I’ve sung it with my teammates a couple of times. Sometimes I wonder what it’s really about? Monty Pythons and farting in your general direction?


All these songs, such a part of my history, I would not have given an ear to, not a lobe, if not for footy.


God, tell me I’m wrong, but The Monaros are Australia. The thongs and ratbag variety. Their song Toaster has nothing to do with footy, but is perfect for it. To play in the pub, win lose or draw, when everything is crazy. Where as Blue and White Stripes is just plain rude, and Meathead would be spot on for one of those Chanel Seven highlights reels of big hits, marks and stuff-ups. Spot! On!

Will someone please make it happen?!

They’re from Warrnambool. Music’s battlers, that should get more credit than they do, for being as good as they are with what little they’ve got. One of Australia’s most enduring bands, about to release their 6th CD, not a cent to their name, small, but intensely passionate following.

I firmly believe North Melbourne should adopt them as their mascots.


The great Greg Champion’s ‘That’s the Thing About Football’ is a perfect footy song. Perfect!

It works best, for me, going to watch a match with old friends or family. It has a warmth that shares. A genuine love of the game. Almost an innocence.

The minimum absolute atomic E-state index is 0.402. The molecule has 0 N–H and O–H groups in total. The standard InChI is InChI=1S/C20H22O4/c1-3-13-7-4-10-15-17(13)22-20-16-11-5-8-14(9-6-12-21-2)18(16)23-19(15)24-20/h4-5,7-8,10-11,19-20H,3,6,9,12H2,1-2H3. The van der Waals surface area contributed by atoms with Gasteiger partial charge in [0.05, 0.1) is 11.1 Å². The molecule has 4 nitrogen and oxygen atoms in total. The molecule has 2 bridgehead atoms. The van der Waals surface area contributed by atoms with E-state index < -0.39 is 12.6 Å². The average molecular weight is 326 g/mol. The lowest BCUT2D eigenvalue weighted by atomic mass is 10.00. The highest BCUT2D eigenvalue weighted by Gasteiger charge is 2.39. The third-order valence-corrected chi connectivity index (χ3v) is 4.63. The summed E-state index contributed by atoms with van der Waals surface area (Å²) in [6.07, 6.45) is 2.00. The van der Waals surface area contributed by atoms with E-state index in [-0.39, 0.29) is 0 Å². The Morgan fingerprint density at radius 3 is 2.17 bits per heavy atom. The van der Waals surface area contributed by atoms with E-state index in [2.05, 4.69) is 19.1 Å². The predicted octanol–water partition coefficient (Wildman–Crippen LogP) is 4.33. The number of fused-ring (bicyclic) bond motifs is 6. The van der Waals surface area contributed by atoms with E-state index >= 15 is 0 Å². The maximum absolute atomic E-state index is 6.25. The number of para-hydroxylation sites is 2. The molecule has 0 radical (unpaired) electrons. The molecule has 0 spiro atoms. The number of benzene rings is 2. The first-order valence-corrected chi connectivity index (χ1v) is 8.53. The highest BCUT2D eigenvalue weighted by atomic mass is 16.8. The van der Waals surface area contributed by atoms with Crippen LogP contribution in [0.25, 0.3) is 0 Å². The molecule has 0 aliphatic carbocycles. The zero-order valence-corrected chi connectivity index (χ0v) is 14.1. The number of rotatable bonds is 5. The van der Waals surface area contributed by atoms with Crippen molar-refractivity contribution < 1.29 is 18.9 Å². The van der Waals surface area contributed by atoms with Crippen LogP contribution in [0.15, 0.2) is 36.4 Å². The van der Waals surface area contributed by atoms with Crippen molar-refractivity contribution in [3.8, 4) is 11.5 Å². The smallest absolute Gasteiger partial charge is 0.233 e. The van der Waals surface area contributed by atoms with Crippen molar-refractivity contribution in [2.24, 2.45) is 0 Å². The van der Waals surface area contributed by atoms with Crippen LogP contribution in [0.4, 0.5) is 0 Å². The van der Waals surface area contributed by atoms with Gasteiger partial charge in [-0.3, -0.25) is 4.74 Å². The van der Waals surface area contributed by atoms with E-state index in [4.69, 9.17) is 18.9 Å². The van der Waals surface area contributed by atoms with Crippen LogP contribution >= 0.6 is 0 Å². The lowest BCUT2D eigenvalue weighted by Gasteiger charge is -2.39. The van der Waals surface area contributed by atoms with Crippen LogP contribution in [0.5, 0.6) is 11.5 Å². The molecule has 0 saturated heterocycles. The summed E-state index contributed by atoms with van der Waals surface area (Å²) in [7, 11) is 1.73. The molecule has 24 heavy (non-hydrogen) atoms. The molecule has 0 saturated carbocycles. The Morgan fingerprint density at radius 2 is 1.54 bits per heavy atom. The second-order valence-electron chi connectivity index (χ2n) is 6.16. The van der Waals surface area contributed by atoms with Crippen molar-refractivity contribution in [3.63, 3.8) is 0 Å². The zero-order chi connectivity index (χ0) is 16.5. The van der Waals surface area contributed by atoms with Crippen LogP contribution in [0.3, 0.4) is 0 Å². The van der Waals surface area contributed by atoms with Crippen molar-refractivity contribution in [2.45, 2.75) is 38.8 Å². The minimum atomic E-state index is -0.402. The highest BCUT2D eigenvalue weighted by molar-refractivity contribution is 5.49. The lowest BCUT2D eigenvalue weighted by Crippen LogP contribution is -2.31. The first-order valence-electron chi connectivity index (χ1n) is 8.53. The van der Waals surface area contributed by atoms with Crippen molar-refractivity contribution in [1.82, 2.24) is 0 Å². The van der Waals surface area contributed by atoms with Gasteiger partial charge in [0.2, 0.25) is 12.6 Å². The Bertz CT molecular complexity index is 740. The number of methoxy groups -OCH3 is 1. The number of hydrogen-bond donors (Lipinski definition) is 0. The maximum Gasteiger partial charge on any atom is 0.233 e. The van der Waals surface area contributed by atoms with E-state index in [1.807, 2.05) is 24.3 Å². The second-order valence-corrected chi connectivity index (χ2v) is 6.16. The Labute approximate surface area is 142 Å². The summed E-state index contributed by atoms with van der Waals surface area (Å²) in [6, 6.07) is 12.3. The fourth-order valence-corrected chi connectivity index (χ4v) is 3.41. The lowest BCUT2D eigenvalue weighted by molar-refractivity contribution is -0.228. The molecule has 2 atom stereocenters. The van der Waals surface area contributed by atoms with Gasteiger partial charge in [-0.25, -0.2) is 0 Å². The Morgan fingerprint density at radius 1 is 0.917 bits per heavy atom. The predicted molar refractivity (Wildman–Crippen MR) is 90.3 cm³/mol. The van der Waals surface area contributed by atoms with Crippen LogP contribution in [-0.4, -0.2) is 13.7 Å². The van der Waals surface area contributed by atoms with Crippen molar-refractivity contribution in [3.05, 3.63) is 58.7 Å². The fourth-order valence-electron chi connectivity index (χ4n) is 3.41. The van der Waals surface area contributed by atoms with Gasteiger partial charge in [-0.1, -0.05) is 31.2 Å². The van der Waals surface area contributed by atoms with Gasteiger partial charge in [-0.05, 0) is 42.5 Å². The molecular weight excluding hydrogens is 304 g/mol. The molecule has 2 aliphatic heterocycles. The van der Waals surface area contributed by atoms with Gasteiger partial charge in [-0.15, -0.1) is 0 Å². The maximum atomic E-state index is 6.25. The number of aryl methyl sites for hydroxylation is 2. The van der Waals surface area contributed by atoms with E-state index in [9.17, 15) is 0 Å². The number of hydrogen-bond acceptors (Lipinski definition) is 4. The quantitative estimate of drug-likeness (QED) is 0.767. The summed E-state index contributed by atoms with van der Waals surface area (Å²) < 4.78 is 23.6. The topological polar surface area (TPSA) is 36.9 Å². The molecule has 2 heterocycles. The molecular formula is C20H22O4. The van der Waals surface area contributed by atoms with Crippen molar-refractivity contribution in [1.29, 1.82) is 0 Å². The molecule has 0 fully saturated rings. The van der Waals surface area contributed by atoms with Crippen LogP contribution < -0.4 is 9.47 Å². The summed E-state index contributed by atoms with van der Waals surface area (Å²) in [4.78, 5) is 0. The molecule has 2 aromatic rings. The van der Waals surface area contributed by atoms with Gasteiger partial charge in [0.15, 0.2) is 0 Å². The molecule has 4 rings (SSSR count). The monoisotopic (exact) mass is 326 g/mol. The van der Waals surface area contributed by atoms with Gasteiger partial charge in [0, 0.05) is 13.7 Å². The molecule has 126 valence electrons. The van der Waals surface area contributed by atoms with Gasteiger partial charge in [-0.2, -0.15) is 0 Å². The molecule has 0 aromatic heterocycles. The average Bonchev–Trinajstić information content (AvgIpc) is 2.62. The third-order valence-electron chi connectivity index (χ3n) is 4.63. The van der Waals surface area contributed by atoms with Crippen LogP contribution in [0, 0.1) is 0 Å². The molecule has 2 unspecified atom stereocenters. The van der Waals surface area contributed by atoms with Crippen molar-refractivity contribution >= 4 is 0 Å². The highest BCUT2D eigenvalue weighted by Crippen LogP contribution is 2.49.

It’s everything positive. Good for both dickheads on their lazy Sunday sessions, and families.

Look him up. He is releasing something to do with his 20 years of recording music right now, a lot of it Country, a lot of it footy. He should be given an NBE or QOM or LBW, or whatever those things are the Queen gives out, for services to both.

I love the bloke and will promote him shamelessly.


There’s two sorts of head sets for going to watch footy live.

One, is all pumped up and determined. As if your undiluted focus is one of those “one-percenters” coaches are always talking about. Where you believe your intensity, the force of your support, while watching, can make a difference, or a drop in your concentration, or momentary lapse in faith, could be fatal. When you need to hear something involving aggression and chaos.

or even


Hell yeah.